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Finances after death

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Published 07/07/2020
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If a will has been made
  • This should appoint an executor who must apply to the Probate Registry for a Grant of Probate, allowing this individual to deal with all of the deceased's assets.
  • As the freezing of assets can be an issue when arranging the funeral before the Grant of Probate has been issued, it's common practise that the bank may be release a small amount of money to the Next of Kin and Funeral Director to cover the cost of the arrangements.
  • A grant of probate may not be needed if the deceased’s assets are held in a shared a joint bank account with their spouse/civil partner, as in the result of their death their partner would become entitled to the entirety of that joint account by right of survivorship. Probate is also not required if the deceased assets are confined to Banks/ Building Society and contain less than £5000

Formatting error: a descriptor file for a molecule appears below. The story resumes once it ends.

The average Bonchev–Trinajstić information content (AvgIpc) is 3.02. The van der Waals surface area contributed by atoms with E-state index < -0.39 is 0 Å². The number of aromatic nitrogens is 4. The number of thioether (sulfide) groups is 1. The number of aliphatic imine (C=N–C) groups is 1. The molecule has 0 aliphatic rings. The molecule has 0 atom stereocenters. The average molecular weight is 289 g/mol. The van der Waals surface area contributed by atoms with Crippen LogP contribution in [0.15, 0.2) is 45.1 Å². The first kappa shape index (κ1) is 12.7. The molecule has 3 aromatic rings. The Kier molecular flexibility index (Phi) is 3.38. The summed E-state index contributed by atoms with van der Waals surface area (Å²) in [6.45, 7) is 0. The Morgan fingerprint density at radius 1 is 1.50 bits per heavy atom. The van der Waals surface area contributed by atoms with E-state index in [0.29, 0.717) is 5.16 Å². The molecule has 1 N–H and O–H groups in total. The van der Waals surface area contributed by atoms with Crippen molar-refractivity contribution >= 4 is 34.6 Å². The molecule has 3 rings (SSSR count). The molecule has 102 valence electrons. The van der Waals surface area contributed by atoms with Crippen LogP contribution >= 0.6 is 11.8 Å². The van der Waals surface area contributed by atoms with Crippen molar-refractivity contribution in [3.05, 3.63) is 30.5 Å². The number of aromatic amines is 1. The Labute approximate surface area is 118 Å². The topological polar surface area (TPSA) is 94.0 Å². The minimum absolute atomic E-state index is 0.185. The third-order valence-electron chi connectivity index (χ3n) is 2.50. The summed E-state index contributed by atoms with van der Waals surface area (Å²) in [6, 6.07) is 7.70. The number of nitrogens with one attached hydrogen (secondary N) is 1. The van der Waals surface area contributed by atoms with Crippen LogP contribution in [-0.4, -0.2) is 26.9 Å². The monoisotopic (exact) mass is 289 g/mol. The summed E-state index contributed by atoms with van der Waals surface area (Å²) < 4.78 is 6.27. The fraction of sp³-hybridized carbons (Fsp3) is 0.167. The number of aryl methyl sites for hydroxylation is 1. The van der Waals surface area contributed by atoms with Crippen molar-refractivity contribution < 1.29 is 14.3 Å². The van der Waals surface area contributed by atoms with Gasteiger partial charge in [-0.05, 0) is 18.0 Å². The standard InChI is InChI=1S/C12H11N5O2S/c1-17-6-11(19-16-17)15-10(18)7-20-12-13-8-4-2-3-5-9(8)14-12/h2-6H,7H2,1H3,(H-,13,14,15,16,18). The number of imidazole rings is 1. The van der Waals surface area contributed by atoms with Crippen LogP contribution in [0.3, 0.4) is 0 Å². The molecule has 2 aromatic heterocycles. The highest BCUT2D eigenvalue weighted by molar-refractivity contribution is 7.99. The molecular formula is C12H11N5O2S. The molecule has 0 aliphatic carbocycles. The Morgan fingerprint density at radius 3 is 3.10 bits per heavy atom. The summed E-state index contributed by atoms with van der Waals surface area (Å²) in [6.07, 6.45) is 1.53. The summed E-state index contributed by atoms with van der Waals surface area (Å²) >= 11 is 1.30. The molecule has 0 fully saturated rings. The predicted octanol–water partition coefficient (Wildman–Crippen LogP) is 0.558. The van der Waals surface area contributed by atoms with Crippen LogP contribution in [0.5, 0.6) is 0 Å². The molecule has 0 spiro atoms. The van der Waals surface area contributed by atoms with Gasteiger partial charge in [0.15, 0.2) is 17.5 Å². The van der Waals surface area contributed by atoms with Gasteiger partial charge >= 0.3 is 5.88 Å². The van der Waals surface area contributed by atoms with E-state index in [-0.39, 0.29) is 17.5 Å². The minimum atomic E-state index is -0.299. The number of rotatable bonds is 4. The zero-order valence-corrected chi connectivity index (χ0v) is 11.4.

If no will has been made
A person will be appointed as administer of the estate. This would usually be the deceased's next of kin or closest living relative. Once appointed the administrator must apply for a letter of administration allowing them to deal with the deceased's assets The order the responsibility falls on is as follows:
  • Spouse / Civil Partner.
  • Children over 18
  • Parents
  • Siblings
  • Half Siblings
  • Grandparents
  • Uncles / Aunts
  • If the deceased has no surviving relative, the estate goes to the Crown.